The Dimensions of Infinity
People first started to count in singles and duals. They didn't assign numbers. I, you, he, she would refer to one. Duals were expressed with an "operator": He and you; neither this nor that; either you or I.
Then came the challenge to describe three or more. For that, people relied on we, us, they, many.
Counting became a necessity when cities emerged. For practical purposes, around here, large units were lac or lakh (105); crore or koti (107). There are units in the Indian Vedic number system that express one lakh crore as one sanku (1012); a maha sanku as one lakh sanku (1017); even one vikrant (1067) and one maha vikrant (1072). The international number system has vigintillion (1063) and centillion (10103).
These large numbers would have been enough, had it not been for Archimedes.
Archimedes asked: Is there an upper bound to the number of grains that can fit into the universe? He had to redefine counting, and so introduced the "beast number". The Archimedes Beast Number is 1 followed by 80 quadrillion zeros.
Is there a number larger than that? Yes. It's called infinity. And to describe infinity, we need to redefine the way we count.
You cannot count to infinity. In space, you can fit more and more people into a room, and still there would be some space leftover to accommodate more people. In time, the clock will carry on adding a second and will never stop. This means there's no upper bound or limit to infinity. We need to think differently.
Our first exposure to infinity comes in school when learning ratios. If y < x, then x / y > 1. As y becomes smaller and smaller compared to x, the ratio becomes larger and larger. How large can the ratio become? If negatives are ruled out, then the smallest value for y will be zero. We all know x / 0 = ∞. Since ∞ can't be counted, some texts define this special relationship as undefined.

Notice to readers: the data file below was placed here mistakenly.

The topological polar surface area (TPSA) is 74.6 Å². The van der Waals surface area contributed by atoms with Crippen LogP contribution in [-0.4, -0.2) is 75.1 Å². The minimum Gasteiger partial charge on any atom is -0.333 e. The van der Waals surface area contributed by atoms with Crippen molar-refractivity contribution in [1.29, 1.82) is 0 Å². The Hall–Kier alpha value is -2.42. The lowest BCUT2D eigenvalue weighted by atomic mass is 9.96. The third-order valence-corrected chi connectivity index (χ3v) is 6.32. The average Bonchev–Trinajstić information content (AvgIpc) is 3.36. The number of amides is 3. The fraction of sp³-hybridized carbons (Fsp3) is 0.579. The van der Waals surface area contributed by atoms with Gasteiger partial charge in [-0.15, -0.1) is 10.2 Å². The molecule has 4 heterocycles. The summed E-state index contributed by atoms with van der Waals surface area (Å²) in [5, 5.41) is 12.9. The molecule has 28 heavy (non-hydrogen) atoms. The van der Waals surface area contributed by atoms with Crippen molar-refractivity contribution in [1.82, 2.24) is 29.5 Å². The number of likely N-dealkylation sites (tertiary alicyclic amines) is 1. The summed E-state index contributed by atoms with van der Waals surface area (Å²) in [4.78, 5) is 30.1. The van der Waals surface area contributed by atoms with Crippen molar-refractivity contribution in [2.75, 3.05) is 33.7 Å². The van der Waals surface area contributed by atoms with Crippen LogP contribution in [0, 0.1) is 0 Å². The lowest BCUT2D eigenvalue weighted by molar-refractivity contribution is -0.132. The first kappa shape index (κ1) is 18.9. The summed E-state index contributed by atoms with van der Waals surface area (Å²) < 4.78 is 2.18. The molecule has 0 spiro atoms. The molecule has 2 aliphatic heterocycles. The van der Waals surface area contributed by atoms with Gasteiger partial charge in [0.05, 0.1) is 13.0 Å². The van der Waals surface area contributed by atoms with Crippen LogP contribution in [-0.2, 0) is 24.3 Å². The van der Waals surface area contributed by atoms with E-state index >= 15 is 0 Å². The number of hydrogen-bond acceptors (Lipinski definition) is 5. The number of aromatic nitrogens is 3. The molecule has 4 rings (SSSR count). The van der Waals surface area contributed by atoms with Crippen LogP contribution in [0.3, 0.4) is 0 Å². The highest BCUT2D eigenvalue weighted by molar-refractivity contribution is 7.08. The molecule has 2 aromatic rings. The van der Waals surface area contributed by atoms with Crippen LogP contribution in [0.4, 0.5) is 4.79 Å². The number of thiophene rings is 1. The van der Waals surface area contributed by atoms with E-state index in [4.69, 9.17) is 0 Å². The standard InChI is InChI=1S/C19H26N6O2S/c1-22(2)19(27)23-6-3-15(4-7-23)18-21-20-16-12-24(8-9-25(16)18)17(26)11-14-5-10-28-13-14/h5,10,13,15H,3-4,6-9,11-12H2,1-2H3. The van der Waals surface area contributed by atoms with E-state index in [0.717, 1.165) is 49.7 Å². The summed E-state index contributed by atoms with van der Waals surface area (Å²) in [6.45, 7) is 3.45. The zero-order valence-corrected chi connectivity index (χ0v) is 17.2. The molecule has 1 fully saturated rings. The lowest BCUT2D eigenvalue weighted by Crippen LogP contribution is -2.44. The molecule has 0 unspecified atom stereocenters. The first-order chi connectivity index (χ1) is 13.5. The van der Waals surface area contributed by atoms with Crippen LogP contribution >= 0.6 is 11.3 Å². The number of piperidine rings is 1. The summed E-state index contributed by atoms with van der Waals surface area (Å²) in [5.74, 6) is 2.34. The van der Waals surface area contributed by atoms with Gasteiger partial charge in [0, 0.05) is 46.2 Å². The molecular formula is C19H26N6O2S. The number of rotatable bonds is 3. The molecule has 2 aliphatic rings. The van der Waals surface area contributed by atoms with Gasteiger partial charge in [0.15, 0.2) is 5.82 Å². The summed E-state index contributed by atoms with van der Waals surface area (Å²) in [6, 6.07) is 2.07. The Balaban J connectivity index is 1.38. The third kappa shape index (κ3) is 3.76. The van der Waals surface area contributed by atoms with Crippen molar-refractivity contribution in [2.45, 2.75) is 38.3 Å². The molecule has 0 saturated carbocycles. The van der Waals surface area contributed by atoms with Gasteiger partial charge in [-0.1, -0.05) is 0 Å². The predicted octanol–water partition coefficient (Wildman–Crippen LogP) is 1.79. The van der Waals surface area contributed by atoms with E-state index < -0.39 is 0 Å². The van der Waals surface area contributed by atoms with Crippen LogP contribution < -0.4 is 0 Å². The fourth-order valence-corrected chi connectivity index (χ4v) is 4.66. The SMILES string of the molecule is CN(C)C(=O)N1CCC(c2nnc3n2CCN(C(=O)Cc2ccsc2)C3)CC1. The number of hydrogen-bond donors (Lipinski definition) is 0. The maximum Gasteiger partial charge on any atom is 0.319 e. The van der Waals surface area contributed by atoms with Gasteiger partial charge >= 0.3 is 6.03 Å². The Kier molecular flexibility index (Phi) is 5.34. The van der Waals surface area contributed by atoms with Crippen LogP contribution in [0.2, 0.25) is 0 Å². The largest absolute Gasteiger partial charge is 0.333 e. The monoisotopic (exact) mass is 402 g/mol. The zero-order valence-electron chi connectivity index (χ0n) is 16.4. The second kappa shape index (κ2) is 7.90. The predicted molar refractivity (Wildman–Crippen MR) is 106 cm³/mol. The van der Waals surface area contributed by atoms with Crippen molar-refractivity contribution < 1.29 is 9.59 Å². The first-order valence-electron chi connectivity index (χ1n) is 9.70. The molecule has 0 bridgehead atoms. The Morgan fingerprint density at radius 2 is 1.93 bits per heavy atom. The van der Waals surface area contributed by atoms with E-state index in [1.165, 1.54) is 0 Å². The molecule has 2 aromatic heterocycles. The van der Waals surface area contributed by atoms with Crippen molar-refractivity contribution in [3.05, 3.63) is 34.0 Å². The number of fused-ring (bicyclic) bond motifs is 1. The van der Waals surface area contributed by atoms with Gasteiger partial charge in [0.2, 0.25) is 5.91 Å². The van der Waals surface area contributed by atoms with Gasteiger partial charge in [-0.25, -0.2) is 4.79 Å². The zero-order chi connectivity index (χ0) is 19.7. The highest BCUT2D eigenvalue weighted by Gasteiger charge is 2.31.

If something is undefined, then something is unknown. This opens a wide box of defining infinity that may not be as large as we might think.
At the ground floor, you're waiting for the elevator to come down. An indicator tells you where the lift is. You patiently wait; the end is defined.
Flip this situation. You're at the same place, blindfolded. You don't know when the lift will come, although you know the building is finite. The end is undefined. When something is undefined, it will be uncertain.
Here's a little teaser.
A mathematician requests a friend to meet him any time after 5 by sending a text, x > 5.
The mathematician then starts to read Alice in Wonderland. When Alice asked the White Rabbit, "How long is forever?", he responded, "Sometimes, just one second."
The mathematician hears the bell ring. It's a minute past five. His friend, smiling, asks, "Didn't you say x > 5?"
The poor mathematician. What could have lasted for long, ended abruptly.
One of the beauties of math is that it can redefine itself when needed. If counting fails, keep things open-ended. If that doesn't work, is it possible to show infinity visually, through graphs on a 90-degree gradient?
These are questions mathematicians ask. The beast of the discipline is that schools almost never expose students to the intuitive beauty of math when they're young.